Apple Unveils the Next-Generation CarPlay Design System

The new CarPlay experience 13 photos
Photo: Apple
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The consensus is that Apple isn't committed enough to expanding in the automotive space, and all its efforts barely made any progress in the last couple of years.
CarPlay is living proof.

Apple announced the new-generation CarPlay in 2022 at WWDC, promising to release the first vehicle announcements by the end of 2023. These highly anticipated announcements landed in the last days of 2023 when Porsche and Aston Martin confirmed the adoption of CarPlay 2.0 on MY 2024 models.

Everyone expected Apple to share more information on the new-generation CarPlay, including new carmakers that will adopt the system, at this week's WWDC.

This didn't happen. Apple was all about AI this time, with CarPlay receiving no stage time. Fortunately, the company still shared more information about the updated CarPlay experience, providing us with an early look at how the system can adapt to each screen size, aspect ratio, and configuration in new-generation cars.

The new\-generation CarPlay
Photo: Apple via MacRumors
The next-generation CarPlay design system highlights how customizable Apple's new experience can be, with the iPhone maker specifically targeting automakers, system developers, and people involved in designing car infotainment experiences.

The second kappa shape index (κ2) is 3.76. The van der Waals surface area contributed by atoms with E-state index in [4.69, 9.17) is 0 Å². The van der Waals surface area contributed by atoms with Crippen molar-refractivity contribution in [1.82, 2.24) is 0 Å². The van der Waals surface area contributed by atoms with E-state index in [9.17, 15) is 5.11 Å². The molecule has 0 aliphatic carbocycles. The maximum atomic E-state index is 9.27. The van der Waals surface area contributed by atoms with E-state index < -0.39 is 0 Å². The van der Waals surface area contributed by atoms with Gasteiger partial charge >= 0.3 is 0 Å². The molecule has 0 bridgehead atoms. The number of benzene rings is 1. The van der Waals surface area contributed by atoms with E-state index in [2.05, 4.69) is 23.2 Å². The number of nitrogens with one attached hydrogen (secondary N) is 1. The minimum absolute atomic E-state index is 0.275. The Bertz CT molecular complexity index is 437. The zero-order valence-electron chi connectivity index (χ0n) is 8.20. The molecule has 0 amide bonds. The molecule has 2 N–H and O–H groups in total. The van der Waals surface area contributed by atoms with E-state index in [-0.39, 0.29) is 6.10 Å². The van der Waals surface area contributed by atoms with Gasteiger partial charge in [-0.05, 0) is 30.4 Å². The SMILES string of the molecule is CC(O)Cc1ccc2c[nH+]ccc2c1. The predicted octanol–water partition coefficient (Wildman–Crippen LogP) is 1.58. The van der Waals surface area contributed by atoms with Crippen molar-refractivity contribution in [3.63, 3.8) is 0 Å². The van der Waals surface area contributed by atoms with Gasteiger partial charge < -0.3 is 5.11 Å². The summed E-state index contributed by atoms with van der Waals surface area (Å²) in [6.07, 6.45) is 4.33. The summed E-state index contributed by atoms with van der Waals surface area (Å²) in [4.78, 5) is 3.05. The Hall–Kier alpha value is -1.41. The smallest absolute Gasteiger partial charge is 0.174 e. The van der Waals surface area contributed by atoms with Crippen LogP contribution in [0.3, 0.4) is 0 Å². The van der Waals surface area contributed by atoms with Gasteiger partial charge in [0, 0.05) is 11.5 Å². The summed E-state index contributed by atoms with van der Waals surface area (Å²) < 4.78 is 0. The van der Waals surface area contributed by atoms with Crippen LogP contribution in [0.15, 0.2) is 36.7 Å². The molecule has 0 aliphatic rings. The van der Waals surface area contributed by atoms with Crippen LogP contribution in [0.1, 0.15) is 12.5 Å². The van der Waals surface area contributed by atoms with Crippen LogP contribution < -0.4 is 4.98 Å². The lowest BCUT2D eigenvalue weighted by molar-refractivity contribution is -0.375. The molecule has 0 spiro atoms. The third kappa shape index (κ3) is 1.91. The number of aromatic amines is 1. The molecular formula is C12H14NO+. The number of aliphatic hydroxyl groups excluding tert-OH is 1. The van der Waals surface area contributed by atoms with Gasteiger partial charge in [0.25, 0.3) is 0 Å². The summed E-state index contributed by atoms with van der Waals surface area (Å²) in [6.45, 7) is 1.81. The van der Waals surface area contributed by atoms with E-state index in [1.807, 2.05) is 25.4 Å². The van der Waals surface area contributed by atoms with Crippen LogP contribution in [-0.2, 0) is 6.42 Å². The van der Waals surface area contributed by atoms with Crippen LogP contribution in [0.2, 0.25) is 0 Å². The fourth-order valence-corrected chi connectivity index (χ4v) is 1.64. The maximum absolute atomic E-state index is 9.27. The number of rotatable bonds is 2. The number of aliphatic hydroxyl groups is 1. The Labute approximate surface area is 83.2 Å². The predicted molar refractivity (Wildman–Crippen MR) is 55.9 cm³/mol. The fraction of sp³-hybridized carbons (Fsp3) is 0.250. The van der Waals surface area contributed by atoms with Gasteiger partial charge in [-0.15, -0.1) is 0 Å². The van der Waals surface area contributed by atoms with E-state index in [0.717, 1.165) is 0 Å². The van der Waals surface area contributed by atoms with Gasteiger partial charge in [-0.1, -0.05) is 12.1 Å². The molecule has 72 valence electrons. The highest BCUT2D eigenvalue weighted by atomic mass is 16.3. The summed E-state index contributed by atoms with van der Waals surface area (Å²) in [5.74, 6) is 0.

The company's purpose is to convince carmakers that CarPlay 2.0 is worth investing in, as it allows them to "express your vehicle's character and brand." This is only possible with advanced customization options that can be applied to every component, including gauges, layouts, widgets, and dynamic content running on CarPlay.

The customization freedom is part of Apple's strategy to bring the new CarPlay experience to as many cars as possible.

Instead of enforcing a single design, as it currently happens with the existing CarPlay version, Apple allows carmakers to retain their brand identity with a custom interface compromising different layouts and gauge designs. This means that despite running the same software, two cars from different brands could sport distinct looks. However, Apple retains its design language, so if you're already part of the Apple ecosystem, telling the new CarPlay apart from native vehicle software or other operating systems should be easy.

The new\-generation CarPlay
Photo: Apple via MacRumors
Google uses the same approach for Android Automotive, where carmakers have the freedom of customizing the look and feel of the operating system. Android Automotive's presence in the car space keeps expanding, whereas Apple is still in the early planning phase, with no model available for purchase with CarPlay 2.0 on board.

The new CarPlay will use all displays on the dashboard, not just the infotainment screen, as is the case with the existing version. It'll also be able to display information on the instrument cluster, and thanks to the customization freedom, carmakers can tweak the gauge design and choose what information they want to display to drivers.